Attachment of the rotors is probably the most difficult aspect of the build, but it is not particularly difficult. The rotors are clear plastic and have slots that fit over a protrusion on the hinges. The only real issue is trying to identify the correct orientation since the illustrations are not very clear. A little thought and the text pointing out that that rotors form a "tube" around the BT gave only one possible option, even though the result does not look much like a tube to me.
For the most part, this rocket is pre-finished. All the parts are colored and there are some stickers with which to decorate it. I chose to do some minimal painting though. The plastic nose cone had some pretty bad seams on it. I sanded them down but that left the black plastic looking awful. I decided to paint the NC. So it was that I sanded it a little more and then shot it with white primer. It got 2 coats of the primer.
After the primer, I decided to go with an orange nose cone instead of black and sprayed on 2 coats of Testor's Competition Orange. I happened to have it sitting out for another project it so grated on me less than most oranges do. I actually liked the result.
Since the nose cone would look pretty silly sitting on the bench while the rest of the rocket went flying, I used some tube cement to bond it into the upper slide. That just left the motor retainer to put into place before I could finish "finishing" my rocket with the stickers.
I detest stickers. I would much rather have waterslide decals and sometimes scan stickers to print my own waterslides. I would not do that with a kit like this so I was pleasantly surprised when I actually took a close look at the stickers. Most of the time, stickers are thick things that do not want to follow a curve too well. These were not. They are fairly thin, not much thicker than waterslides. I learned that they stick better than most stickers also.
The first to be applied were the stripe pattern on the rotor blades. Once in place, they greatly improved the look of the rocket and made the blades much more visible to boot.
One thing I did not consider when painting the NC orange was the placement of a bar pattern sticker on the cone. The oranges did not match up and the pattern would have been much more visible on the black, but it's not completely terrible.
Another group of stickers intended for the NC was a series of three long, orange triangles the length of the NC. I used only two of them and they did not show up all that well (although better than in the photo).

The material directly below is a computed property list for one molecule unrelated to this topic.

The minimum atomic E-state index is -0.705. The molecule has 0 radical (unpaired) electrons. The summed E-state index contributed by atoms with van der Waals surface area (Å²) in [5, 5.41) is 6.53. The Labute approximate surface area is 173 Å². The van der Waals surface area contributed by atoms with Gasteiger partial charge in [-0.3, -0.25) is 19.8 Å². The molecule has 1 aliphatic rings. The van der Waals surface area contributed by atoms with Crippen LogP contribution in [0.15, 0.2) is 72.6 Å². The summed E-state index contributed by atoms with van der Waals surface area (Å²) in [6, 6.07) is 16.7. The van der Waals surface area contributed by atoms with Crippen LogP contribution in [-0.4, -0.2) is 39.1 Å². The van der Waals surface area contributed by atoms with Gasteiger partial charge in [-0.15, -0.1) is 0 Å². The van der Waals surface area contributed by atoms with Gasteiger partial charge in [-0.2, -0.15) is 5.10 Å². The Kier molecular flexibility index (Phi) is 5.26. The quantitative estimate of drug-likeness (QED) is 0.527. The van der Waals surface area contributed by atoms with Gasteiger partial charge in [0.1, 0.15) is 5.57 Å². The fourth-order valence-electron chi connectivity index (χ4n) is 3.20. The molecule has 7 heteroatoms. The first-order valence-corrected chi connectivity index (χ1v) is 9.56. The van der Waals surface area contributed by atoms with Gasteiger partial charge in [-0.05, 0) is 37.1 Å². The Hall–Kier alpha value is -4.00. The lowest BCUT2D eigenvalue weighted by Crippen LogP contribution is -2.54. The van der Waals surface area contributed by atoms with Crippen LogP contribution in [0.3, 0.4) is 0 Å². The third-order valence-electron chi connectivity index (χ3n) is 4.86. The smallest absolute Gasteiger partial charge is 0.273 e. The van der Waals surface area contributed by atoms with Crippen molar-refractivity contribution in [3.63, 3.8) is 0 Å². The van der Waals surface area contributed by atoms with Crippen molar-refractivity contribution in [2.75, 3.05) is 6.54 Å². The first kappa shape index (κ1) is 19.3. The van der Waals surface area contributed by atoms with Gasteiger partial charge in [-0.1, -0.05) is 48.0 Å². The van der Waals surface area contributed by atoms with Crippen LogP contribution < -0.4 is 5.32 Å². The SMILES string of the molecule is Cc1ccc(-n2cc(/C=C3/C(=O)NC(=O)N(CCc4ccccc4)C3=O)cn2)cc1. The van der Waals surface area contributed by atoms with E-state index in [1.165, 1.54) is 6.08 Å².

One of my common pet peeves with Estes is their inability to count compounded by their unwillingness to often provide enough stickers/decals for both sides of the fins. In this kit, they were guilty of both. In a perfect world, there would have been 8 stickers; this would handle both sides of 4 fins. In actuality, it came with three so that three fins have a single sticker and one is staying "nekkid".
Placement of the fin stickers completed my build but I wanted to try something first and make sure that the rotors would deploy. As such, I added the rubber bands, folded them against the BT, and set the slide in place to retain them. I pulled up the NC and the rotors deployed. I then got stupid and tried to fumble with the camera while manipulating the NC, fins and rotors and wound up with this short sequence.
Personally, I would not classify this kit as being an E2X. It is easy but it does take a little bit of building. Level 1 should be about right.
Construction Rating: 4 out of 5
Flight and Recovery:
For the first flight I chose the B4-2, the recommended motor. I did this even though many on TRF said it was underpowered. They were right.
It took off and arced over. I was very thankful for just having a 2-second delay when I saw the blades pop out. The rotation was fine and, except for landing nose first in a fresh cow patty, it was fine.
For the second flight, I used a C6-3. This time everything went right and I had my first real heli-recovery rocket operational. A video can be seen here.
Flight Rating: 4 out of 5
This rocket is not a bad introduction to helicopter recovery. From what I understand, it is a piece of cake compared to other copters. Its probably not the most durable choice but its something just about anyone can build.
Don't pick a B4 motor!
Persons interested in following the development of this rocket in photos and vids are invited to check here.
Overall Rating: 4 out of 5